PC has been shown to be more aggressive in Asian populations than in Western populations due to ethnicity-specific factors and overall lower access to PSA screening [18]. Specifically for radical prostatectomy cases, even after adjusting for other factors, the Gleason score for Korean men is consistently higher and the disease status is more advanced than in African-American men, who are already at a significantly higher risk than Caucasian men for aggressive PC [19]. Moreover, the Gleason score has been reported to be higher for Asian-American patients than for Caucasian men, despite equal access to healthcare [20]. These epidemiological data clearly demonstrate the need for AS criteria specific to Asian populations. A study using the Johns Hopkins University criteria to evaluate a study group of patients who had undergone radical prostatectomy, revealed an upgrading of the Gleason score in 17.1% (322/1,892) of their cases, with an unfavorable disease outcome, defined as a non-organ confined disease or any upgrading of the Gleason score, in 22.3% (419/1,892) of their cases [21]. When applying this criteria and definition to our entire cohort, our rate of any upgrading of the Gleason score was 40.5% (210/518), with an unfavorable disease rate occurring in 43.1% (233/518) of cases. A recently published multicenter study in Japan reported a pathological outcome similar to ours [22], with a rate of upgrading of the Gleason score of 52.8% (150/284), and 14.1% (40/284) for upgrading to ≥ 7 (4+3). This study used the same definition of unfavorable disease outcome as our study, reporting an unfavorable disease rate of 21.1% (60/284). In the present study, we reported rates of up-grading of the Gleason score of 50.0%, upgrading to ≥ 7 (4+3) of 8.7%, and an unfavorable disease rate of 20.8% for our entire cohort, which were similar to previously reported trends in Asian populations. These results underline the caution that needs to be exerted when adopting a Western AS protocol for Asian populations.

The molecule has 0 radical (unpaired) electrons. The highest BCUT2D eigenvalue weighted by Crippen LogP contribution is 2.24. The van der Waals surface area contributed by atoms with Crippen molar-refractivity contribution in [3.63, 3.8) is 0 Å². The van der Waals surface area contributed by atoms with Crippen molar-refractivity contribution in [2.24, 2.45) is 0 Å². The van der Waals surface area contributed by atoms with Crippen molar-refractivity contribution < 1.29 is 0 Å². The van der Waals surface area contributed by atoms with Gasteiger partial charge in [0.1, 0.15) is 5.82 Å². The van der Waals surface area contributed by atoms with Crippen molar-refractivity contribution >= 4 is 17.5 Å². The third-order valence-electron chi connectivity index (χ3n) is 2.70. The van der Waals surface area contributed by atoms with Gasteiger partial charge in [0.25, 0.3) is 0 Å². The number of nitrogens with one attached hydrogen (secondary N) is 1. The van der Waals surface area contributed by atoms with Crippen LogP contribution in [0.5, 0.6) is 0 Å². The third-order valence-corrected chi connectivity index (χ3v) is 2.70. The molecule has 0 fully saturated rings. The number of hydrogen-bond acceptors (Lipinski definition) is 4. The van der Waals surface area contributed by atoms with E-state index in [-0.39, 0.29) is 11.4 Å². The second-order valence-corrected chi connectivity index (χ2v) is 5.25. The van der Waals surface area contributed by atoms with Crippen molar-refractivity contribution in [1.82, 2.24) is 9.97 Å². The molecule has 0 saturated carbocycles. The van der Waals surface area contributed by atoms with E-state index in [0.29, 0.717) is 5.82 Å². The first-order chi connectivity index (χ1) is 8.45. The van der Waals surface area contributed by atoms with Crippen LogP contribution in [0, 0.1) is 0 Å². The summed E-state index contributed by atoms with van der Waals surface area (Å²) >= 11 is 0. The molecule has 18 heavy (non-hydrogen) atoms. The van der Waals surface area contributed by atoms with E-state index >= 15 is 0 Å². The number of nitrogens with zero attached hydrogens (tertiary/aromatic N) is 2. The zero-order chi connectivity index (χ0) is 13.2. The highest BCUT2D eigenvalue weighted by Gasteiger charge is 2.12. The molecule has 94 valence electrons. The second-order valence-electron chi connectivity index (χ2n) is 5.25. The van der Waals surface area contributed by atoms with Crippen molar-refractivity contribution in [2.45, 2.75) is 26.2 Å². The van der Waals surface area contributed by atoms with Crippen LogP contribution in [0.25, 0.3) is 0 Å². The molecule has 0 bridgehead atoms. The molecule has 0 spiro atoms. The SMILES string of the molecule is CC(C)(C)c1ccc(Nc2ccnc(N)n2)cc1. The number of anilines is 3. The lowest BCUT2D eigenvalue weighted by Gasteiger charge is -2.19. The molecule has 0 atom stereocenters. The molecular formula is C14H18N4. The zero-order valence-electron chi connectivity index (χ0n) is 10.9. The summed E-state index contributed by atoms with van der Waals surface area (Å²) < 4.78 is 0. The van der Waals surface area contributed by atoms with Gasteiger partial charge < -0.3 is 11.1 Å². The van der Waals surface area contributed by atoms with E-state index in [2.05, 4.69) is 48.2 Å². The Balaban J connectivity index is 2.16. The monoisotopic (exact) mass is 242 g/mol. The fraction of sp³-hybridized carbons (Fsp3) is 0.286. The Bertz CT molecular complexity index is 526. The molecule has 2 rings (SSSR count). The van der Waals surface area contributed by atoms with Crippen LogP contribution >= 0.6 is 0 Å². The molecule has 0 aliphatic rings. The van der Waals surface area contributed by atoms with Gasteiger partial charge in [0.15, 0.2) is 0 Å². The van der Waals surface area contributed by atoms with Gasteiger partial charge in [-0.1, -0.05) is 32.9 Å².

A similar limitation of the usefulness of Western AS protocols for Asian patients with AS was demonstrated in the International Prostate Cancer Research: Active Surveillance (PRIAS) project, which aimed to prospectively evaluate AS with data from 18 countries, including Japan [23]. Notably, there was a high reclassification rate at the time of the first biopsy in the PRIAS-Japan protocol [24] of 33.8% compared to 24% for the global cohort [23,24]. Based on these outcomes, the PRIAS-Japan research group agreed that a long-term follow-up is needed to determine if the PRIAS protocol could safely be used in Asian patients with PC. According to the data from Japan, a positive core rate was a strong predictor of reclassification [24]. Indeed, the reclassification rate was significantly lowered to 20.1% by using one positive core as a strict selection criterion. However, using these criteria, about 25% of patients who would benefit from AS would lose this opportunity.